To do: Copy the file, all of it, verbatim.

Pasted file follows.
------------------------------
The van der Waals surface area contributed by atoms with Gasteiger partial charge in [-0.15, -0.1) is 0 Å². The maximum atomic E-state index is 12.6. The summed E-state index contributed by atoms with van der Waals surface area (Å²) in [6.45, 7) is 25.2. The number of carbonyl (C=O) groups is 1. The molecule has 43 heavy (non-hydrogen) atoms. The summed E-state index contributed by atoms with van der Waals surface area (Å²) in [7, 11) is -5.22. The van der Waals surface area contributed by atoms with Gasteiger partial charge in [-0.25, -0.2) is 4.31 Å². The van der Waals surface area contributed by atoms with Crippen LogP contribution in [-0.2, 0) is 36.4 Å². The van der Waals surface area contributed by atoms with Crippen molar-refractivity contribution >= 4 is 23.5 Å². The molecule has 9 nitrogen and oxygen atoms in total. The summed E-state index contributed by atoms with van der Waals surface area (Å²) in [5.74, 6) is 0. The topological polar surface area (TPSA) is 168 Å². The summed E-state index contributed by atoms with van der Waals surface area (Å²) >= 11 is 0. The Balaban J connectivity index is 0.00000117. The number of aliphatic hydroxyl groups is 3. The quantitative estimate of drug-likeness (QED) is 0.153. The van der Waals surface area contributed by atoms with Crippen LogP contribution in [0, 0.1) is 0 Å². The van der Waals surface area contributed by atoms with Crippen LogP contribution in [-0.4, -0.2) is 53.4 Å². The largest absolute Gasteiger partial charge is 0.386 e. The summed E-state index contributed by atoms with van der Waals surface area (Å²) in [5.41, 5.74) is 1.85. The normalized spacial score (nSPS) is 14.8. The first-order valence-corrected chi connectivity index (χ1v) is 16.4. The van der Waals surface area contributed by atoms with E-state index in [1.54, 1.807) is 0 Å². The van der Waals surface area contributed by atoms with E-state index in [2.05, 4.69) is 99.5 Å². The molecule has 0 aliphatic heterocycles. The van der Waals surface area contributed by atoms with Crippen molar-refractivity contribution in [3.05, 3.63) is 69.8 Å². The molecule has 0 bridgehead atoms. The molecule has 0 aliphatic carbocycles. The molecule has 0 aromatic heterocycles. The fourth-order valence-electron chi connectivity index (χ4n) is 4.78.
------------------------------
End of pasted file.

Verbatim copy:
The van der Waals surface area contributed by atoms with Gasteiger partial charge in [-0.15, -0.1) is 0 Å². The maximum atomic E-state index is 12.6. The summed E-state index contributed by atoms with van der Waals surface area (Å²) in [6.45, 7) is 25.2. The number of carbonyl (C=O) groups is 1. The molecule has 43 heavy (non-hydrogen) atoms. The summed E-state index contributed by atoms with van der Waals surface area (Å²) in [7, 11) is -5.22. The van der Waals surface area contributed by atoms with Gasteiger partial charge in [-0.25, -0.2) is 4.31 Å². The van der Waals surface area contributed by atoms with Crippen LogP contribution in [-0.2, 0) is 36.4 Å². The van der Waals surface area contributed by atoms with Crippen molar-refractivity contribution >= 4 is 23.5 Å². The molecule has 9 nitrogen and oxygen atoms in total. The summed E-state index contributed by atoms with van der Waals surface area (Å²) in [5.74, 6) is 0. The topological polar surface area (TPSA) is 168 Å². The summed E-state index contributed by atoms with van der Waals surface area (Å²) >= 11 is 0. The Balaban J connectivity index is 0.00000117. The number of aliphatic hydroxyl groups is 3. The quantitative estimate of drug-likeness (QED) is 0.153. The van der Waals surface area contributed by atoms with Crippen LogP contribution in [0, 0.1) is 0 Å². The van der Waals surface area contributed by atoms with Crippen LogP contribution in [-0.4, -0.2) is 53.4 Å². The largest absolute Gasteiger partial charge is 0.386 e. The summed E-state index contributed by atoms with van der Waals surface area (Å²) in [5.41, 5.74) is 1.85. The normalized spacial score (nSPS) is 14.8. The first-order valence-corrected chi connectivity index (χ1v) is 16.4. The van der Waals surface area contributed by atoms with E-state index in [1.54, 1.807) is 0 Å². The van der Waals surface area contributed by atoms with E-state index in [2.05, 4.69) is 99.5 Å². The molecule has 0 aliphatic heterocycles. The van der Waals surface area contributed by atoms with Crippen molar-refractivity contribution in [3.05, 3.63) is 69.8 Å². The molecule has 0 bridgehead atoms. The molecule has 0 aliphatic carbocycles. The molecule has 0 aromatic heterocycles. The fourth-order valence-electron chi connectivity index (χ4n) is 4.78.